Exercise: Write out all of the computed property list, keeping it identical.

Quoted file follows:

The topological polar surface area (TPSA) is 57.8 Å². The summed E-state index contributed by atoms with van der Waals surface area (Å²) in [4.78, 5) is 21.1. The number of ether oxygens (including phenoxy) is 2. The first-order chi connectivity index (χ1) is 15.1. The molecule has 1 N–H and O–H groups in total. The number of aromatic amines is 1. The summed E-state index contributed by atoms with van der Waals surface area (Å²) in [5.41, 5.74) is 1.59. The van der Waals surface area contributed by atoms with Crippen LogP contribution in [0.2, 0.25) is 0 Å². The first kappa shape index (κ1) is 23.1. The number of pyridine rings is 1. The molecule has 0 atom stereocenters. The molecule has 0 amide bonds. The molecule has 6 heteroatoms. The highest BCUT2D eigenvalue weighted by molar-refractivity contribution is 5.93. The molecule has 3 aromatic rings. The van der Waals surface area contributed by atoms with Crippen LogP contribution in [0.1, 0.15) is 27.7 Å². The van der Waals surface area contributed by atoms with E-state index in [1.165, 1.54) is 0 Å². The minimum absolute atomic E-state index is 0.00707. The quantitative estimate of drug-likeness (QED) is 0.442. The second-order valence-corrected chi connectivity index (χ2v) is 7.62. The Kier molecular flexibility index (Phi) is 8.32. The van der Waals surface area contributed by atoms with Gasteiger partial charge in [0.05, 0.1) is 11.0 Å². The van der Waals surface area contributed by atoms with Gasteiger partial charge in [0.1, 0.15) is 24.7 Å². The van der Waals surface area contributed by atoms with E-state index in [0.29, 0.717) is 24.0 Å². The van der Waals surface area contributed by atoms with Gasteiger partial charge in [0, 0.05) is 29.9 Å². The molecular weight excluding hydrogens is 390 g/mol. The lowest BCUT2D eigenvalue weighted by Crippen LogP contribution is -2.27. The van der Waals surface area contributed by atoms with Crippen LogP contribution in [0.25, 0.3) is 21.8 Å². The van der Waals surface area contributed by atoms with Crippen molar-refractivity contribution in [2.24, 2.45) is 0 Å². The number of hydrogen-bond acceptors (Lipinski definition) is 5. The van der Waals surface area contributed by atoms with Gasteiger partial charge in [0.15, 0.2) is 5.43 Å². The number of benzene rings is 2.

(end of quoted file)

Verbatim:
The topological polar surface area (TPSA) is 57.8 Å². The summed E-state index contributed by atoms with van der Waals surface area (Å²) in [4.78, 5) is 21.1. The number of ether oxygens (including phenoxy) is 2. The first-order chi connectivity index (χ1) is 15.1. The molecule has 1 N–H and O–H groups in total. The number of aromatic amines is 1. The summed E-state index contributed by atoms with van der Waals surface area (Å²) in [5.41, 5.74) is 1.59. The van der Waals surface area contributed by atoms with Crippen LogP contribution in [0.2, 0.25) is 0 Å². The first kappa shape index (κ1) is 23.1. The number of pyridine rings is 1. The molecule has 0 atom stereocenters. The molecule has 0 amide bonds. The molecule has 6 heteroatoms. The highest BCUT2D eigenvalue weighted by molar-refractivity contribution is 5.93. The molecule has 3 aromatic rings. The van der Waals surface area contributed by atoms with Crippen LogP contribution in [0.1, 0.15) is 27.7 Å². The van der Waals surface area contributed by atoms with E-state index in [1.165, 1.54) is 0 Å². The minimum absolute atomic E-state index is 0.00707. The quantitative estimate of drug-likeness (QED) is 0.442. The second-order valence-corrected chi connectivity index (χ2v) is 7.62. The Kier molecular flexibility index (Phi) is 8.32. The van der Waals surface area contributed by atoms with Gasteiger partial charge in [0.05, 0.1) is 11.0 Å². The van der Waals surface area contributed by atoms with Gasteiger partial charge in [0.1, 0.15) is 24.7 Å². The van der Waals surface area contributed by atoms with E-state index in [0.29, 0.717) is 24.0 Å². The van der Waals surface area contributed by atoms with Gasteiger partial charge in [0, 0.05) is 29.9 Å². The molecular weight excluding hydrogens is 390 g/mol. The lowest BCUT2D eigenvalue weighted by Crippen LogP contribution is -2.27. The van der Waals surface area contributed by atoms with Crippen LogP contribution in [0.25, 0.3) is 21.8 Å². The van der Waals surface area contributed by atoms with Crippen molar-refractivity contribution in [2.24, 2.45) is 0 Å². The number of hydrogen-bond acceptors (Lipinski definition) is 5. The van der Waals surface area contributed by atoms with Gasteiger partial charge in [0.15, 0.2) is 5.43 Å². The number of benzene rings is 2.